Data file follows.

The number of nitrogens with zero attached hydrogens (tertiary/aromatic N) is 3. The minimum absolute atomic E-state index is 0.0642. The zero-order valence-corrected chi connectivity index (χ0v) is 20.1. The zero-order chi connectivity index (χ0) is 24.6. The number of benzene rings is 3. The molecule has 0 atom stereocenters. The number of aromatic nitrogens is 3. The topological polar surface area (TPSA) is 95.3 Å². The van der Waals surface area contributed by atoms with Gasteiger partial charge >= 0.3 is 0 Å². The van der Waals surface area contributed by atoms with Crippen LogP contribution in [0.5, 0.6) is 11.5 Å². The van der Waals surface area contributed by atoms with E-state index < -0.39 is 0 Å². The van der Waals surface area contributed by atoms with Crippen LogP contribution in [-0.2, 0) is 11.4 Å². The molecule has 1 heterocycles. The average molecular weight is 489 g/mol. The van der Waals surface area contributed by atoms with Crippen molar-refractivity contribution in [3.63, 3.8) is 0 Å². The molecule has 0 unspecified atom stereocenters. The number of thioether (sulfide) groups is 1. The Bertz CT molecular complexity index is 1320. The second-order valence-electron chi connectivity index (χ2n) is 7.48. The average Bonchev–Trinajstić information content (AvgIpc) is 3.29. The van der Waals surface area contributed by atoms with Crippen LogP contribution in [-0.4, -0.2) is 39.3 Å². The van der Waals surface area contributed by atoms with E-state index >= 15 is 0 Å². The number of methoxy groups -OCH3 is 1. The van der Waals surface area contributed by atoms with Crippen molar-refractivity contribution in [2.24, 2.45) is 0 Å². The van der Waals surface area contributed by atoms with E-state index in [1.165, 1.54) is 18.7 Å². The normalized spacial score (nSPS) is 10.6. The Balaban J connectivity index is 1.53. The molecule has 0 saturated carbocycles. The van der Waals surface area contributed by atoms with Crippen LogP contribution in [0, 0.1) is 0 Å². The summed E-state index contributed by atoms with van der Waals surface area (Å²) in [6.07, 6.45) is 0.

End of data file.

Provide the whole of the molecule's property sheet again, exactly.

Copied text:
The number of nitrogens with zero attached hydrogens (tertiary/aromatic N) is 3. The minimum absolute atomic E-state index is 0.0642. The zero-order valence-corrected chi connectivity index (χ0v) is 20.1. The zero-order chi connectivity index (χ0) is 24.6. The number of benzene rings is 3. The molecule has 0 atom stereocenters. The number of aromatic nitrogens is 3. The topological polar surface area (TPSA) is 95.3 Å². The van der Waals surface area contributed by atoms with Gasteiger partial charge >= 0.3 is 0 Å². The van der Waals surface area contributed by atoms with Crippen LogP contribution in [0.5, 0.6) is 11.5 Å². The van der Waals surface area contributed by atoms with E-state index < -0.39 is 0 Å². The van der Waals surface area contributed by atoms with Crippen LogP contribution in [-0.2, 0) is 11.4 Å². The molecule has 1 heterocycles. The average molecular weight is 489 g/mol. The van der Waals surface area contributed by atoms with Crippen molar-refractivity contribution in [3.63, 3.8) is 0 Å². The molecule has 0 unspecified atom stereocenters. The number of thioether (sulfide) groups is 1. The Bertz CT molecular complexity index is 1320. The second-order valence-electron chi connectivity index (χ2n) is 7.48. The average Bonchev–Trinajstić information content (AvgIpc) is 3.29. The van der Waals surface area contributed by atoms with Crippen LogP contribution in [-0.4, -0.2) is 39.3 Å². The van der Waals surface area contributed by atoms with E-state index >= 15 is 0 Å². The number of methoxy groups -OCH3 is 1. The van der Waals surface area contributed by atoms with Crippen molar-refractivity contribution in [2.24, 2.45) is 0 Å². The van der Waals surface area contributed by atoms with E-state index in [1.165, 1.54) is 18.7 Å². The normalized spacial score (nSPS) is 10.6. The Balaban J connectivity index is 1.53. The molecule has 0 saturated carbocycles. The van der Waals surface area contributed by atoms with Crippen LogP contribution in [0, 0.1) is 0 Å². The summed E-state index contributed by atoms with van der Waals surface area (Å²) in [6.07, 6.45) is 0.